Alternatives to Animals: 2012 Developments

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Predicting Risk of Arrhythmias and Sudden Cardiac Death: There’s a Computer Model for That
Virtual Hearts Help Understand Real-world Patients
Dec. 12, 2012

A computer model of the heart wall predicted risk of irregular heart rhythms and sudden cardiac death in patients, paving the way for the use of more complex cardiac models to calculate the consequences of genetic, lifestyle and other changes to the heart.

Authors of the new study, published in the Journal of the American College of Cardiology, say this is the first report of cardiac modeling being used as an arrhythmic risk predictor for patients.

“This is a strong proof-of-principle study showing that computer simulation can be used to predict risk of cardiac arrhythmias, ” said Coeli M. Lopes, Ph.D., lead study author and assistant professor at the Aab Cardiovascular Research Institute at the University of Rochester Medical Center. “With this model we can determine the influence of a single mutation on the much bigger overall response of the heart.”

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€50-million project aims to produce 1,500 stem-cell lines for drug discovery
Dec. 5 2012

A collective of academic and industry players is planning to create 1,500 induced pluripotent stem-cell lines from 500 patients to push forward drug discovery in areas such as diabetes, dementia and pain.

The StemBANCC project, managed by the University of Oxford, UK, and including 10 drug companies and 23 academic institutions, is backed by €26 million from the European Union’s Innovative Medicines Initiative and €21 million of ‘in-kind’ contributions from the European pharmaceutical industry. Over five years it will derive three induced pluripotent stem-cell lines from skin and blood samples taken from 500 patients that it hopes to enrol in the project. It will make these cells available to other researchers, and use them within the project to develop new tools for drug development.

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Scottish scientists hail artificial liver breakthrough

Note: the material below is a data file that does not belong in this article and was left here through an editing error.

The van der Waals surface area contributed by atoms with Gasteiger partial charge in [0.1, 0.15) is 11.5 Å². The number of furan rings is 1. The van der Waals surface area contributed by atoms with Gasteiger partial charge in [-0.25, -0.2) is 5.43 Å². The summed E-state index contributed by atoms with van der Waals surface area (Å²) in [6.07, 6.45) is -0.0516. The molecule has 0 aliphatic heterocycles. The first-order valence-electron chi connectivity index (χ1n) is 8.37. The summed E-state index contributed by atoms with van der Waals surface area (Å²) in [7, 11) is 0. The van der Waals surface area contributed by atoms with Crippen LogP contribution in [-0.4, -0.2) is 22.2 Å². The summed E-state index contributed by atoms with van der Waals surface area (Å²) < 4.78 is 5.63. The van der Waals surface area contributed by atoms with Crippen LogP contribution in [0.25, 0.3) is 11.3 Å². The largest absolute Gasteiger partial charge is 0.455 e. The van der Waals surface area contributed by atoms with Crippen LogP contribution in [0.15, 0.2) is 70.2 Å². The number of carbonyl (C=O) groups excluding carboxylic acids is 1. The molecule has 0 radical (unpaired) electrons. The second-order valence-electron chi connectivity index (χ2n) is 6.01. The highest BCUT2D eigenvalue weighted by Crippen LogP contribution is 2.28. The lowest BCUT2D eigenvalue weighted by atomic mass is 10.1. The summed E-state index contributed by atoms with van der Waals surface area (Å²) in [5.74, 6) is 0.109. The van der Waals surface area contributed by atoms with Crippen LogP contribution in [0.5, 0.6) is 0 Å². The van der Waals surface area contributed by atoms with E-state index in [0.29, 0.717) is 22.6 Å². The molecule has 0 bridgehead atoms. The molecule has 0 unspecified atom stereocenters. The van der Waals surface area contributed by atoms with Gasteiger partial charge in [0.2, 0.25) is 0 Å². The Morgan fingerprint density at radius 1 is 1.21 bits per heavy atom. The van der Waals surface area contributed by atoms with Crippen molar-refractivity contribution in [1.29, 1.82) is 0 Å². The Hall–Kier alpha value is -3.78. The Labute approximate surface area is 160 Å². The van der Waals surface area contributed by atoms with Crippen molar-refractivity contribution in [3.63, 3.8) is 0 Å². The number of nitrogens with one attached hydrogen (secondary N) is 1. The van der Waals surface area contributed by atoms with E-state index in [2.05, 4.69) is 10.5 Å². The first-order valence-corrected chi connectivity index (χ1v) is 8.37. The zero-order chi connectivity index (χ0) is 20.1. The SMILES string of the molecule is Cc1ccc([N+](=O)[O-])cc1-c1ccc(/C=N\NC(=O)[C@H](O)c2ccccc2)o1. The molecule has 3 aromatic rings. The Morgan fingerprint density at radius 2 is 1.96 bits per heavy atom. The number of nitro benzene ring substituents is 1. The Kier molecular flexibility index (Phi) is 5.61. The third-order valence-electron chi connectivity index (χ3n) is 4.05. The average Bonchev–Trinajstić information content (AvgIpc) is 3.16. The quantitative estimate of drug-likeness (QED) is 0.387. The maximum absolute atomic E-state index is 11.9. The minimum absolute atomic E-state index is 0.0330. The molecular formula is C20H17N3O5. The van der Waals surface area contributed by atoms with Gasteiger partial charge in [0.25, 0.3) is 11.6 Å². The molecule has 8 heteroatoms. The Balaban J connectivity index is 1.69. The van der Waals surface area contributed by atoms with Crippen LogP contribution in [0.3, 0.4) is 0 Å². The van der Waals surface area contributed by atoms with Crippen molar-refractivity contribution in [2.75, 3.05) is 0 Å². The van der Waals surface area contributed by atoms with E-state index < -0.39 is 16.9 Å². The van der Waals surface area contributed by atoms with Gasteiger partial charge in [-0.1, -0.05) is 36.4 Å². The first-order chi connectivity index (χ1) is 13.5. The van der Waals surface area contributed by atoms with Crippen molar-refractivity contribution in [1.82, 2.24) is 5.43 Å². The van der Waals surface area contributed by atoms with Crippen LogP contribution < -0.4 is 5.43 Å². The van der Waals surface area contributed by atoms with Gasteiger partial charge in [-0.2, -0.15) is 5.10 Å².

Nov. 11 2012

Scotland on Sunday has learned that a team at Heriot-Watt University is using the cells to build liver tissue which will become a testing platform for drugs to treat a range of illnesses. It is hoped that the development of artificial livers will reduce and ultimately replace the need to test medicines on animals.

Will Shu, a lecturer in micro-engineering who is leading the research, said: “The medical benefits could be enormous. Artificial human liver tissues could be very valuable to drug development because they mimic more closely the response of drugs on humans, helping to select safer and more efficient drug candidates.”

With the human cells, the Scottish scientists are working to create miniature human ­liver tissues and have already developed a process known 
as “livers-on-a-chip” which “prints” the cells in 3D onto testing surfaces.

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Organ-on-a-Chip Mimics Deadly Lung Condition
The organ-mimicking microdevice may one day reduce the need for animal testing.
Nov. 7, 2012

Researchers at the Wyss Institute for Biologically Inspired Engineering at Harvard University have shown that their “lung-on-a-chip” technology can mimic a life-threatening lung condition. They also report that scientists can uncover new aspects of the disease using the lung chip that would not be found with animal experiments.

The study, published in today’s Science Translational Medicine, is the first definitive demonstration that the institute’s organ-mimicking chips, which include a gut, a heart, and a kidney (see “Building an Organ on a Chip”), can be used to model a disease and even test candidate drugs.

The lung-on-a-chip device is a clear, flexible thumb-sized block of polymer perforated by two tiny channels separated by a thin membrane. Air flows through one channel, which is lined with human lung cells; a nutrient-rich liquid that acts as a blood substitute flows through the other, which is lined with blood-vessel cells. A vacuum applied to chip moves the channels to re-create the way human lung tissues physically expand and contract when breathing.

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Computational Medicine Begins to Enhance the Way Doctors Detect and Treat Disease
Nov. 1, 2012

Computational medicine, a fast-growing method of using computer models and sophisticated software to figure out how disease develops–and how to thwart it–has begun to leap off the drawing board and land in the hands of doctors who treat patients for heart ailments, cancer and other illnesses. Using digital tools, researchers have begun to use experimental and clinical data to build models that can unravel complex medical mysteries.

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New Cell Test Will Help Save Rabbits From Severe Eye Irritation Experiments
Oct. 24, 2012

The Organisation for Economic Co-Operation and Development (OECD), an economic alliance of 34 industrialized countries, has adopted a new validated non-animal test method that can be used to asses chemicals for severe eye irritation and corrosion instead of subjecting rabbits to having chemicals dripped in their eyes. The cell-based Fluorescein Leakage Test, while not a 1:1 replacement for the rabbit test, can be used as part of a step-wise strategy to considerably reduce the number of animals subjected to eye irritancy testing.

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